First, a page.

"I said what I said. I did not say what I did not say." - Alfred Korzybski answering his critics who were confused about his new, non-Aristotelian system
As Hayakawa explains:
"Anyone who has even given thought to the meanings of words are always shifting and changing in meaning...therefore some people believe we ought to agree on one meaning for each word and use it only with that meaning...it may occur to them was simply cannot make people agree in this way. [...] Such an impasse is avoided when we start with a new premise altogether - one of the premises upon which modern linguistic thought is based: namely, that no word ever has exactly the same meaning twice."
During the course of many disagreements, many people may accuse or label the others' assertions as false, condescending, inflammatory etc., etc., while the other asserts the opposite. When arguing with words over words, both participants in the discussion can be right and wrong and neither simultaneously. (Especially when weaker minds yield to the dreaded ad hominem attack.) In a vacuum, both may walk away from the argument with "a win" if they believe their argument to be "true." Put spectators in front of them, and the person with the best display of rhetoric, the one who can convince the audience of their "correctness" will emerge the victor.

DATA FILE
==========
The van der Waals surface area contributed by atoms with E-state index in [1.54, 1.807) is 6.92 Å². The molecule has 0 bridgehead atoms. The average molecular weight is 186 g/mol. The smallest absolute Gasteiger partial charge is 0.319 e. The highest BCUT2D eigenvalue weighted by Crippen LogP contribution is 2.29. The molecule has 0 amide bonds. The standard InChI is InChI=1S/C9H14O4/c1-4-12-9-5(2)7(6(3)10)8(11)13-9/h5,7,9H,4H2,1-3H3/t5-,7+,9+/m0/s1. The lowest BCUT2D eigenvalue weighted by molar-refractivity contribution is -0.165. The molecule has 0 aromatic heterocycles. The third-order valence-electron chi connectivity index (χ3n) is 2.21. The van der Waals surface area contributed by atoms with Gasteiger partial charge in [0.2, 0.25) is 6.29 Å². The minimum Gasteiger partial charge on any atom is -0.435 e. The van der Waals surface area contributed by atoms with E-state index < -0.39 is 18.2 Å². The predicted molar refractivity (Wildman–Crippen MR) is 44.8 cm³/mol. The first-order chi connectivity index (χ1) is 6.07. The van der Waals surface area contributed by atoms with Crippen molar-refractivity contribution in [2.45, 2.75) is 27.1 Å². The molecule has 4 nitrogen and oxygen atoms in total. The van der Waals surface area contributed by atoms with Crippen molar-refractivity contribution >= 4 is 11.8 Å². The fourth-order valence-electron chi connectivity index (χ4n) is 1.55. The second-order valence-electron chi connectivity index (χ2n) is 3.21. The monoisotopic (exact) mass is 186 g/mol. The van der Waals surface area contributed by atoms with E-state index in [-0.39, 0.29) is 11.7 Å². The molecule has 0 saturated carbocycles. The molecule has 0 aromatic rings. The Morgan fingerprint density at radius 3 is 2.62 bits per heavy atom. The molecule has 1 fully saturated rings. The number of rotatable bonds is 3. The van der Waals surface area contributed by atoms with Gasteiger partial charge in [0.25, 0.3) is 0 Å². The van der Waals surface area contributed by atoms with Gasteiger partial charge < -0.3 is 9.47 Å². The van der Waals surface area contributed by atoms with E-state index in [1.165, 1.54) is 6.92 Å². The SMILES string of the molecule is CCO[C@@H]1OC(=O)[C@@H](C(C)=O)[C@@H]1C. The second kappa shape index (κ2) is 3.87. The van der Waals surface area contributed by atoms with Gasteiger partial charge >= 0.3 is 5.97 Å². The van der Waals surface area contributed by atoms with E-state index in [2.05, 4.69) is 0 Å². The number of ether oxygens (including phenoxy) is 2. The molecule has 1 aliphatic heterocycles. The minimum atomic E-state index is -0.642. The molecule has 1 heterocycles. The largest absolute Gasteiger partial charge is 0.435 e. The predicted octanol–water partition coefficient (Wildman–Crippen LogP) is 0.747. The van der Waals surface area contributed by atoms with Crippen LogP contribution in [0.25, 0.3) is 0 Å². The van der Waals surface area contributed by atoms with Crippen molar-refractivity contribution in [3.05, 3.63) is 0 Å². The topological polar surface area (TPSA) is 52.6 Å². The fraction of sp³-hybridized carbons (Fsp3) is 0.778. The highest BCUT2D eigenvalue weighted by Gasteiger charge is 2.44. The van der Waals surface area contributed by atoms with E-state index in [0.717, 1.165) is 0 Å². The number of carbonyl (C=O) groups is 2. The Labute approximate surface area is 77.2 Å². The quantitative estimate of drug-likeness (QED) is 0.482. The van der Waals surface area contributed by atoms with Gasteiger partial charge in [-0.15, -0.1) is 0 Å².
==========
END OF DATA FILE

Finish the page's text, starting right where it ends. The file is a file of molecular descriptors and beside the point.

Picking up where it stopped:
Writing in my blog earlier last year:
Some may see this as an extension of my perceived "personal vendetta" against the author of the post in question, with whom I have had a falling out. While I may bleat to the heavens and say it is not true and I harbor no ill will toward the person and only disagreeing with what she said, it quickly seems nonsensical to refute something I cannot definitively prove and hope that rational thinking will prevail.
"As some of you already know, the territory (reality, etc.) is merely a space in which we project our beliefs and base our semantic reactions.
Therefore, my inference that an acquaintance of mine stopped dead in their tracks to avoid me [at a recent party] due to fear, hatred or courtesy is as unverifiable as the inferences that they may make about me."
I can only say what I say and not say what I do not, but depending on what is said, I cannot tell you what it says. How one feels and one thinks after I have said it is up to them.
Introducing Neuro-Linguistic Programming, Joseph O'Connor and John Seymour, Element Publishing, 2002.
Language in Thought and Action: Fourth Edition, Samuel I. Hayakawa and Alan R. Hayakawa, Harvest, 1990
Science and Sanity: An Introduction to Non-Aristotelian Systems and General Semantics, Alfred Korzybski, Institute of General Semantics, 1994, 5th edition.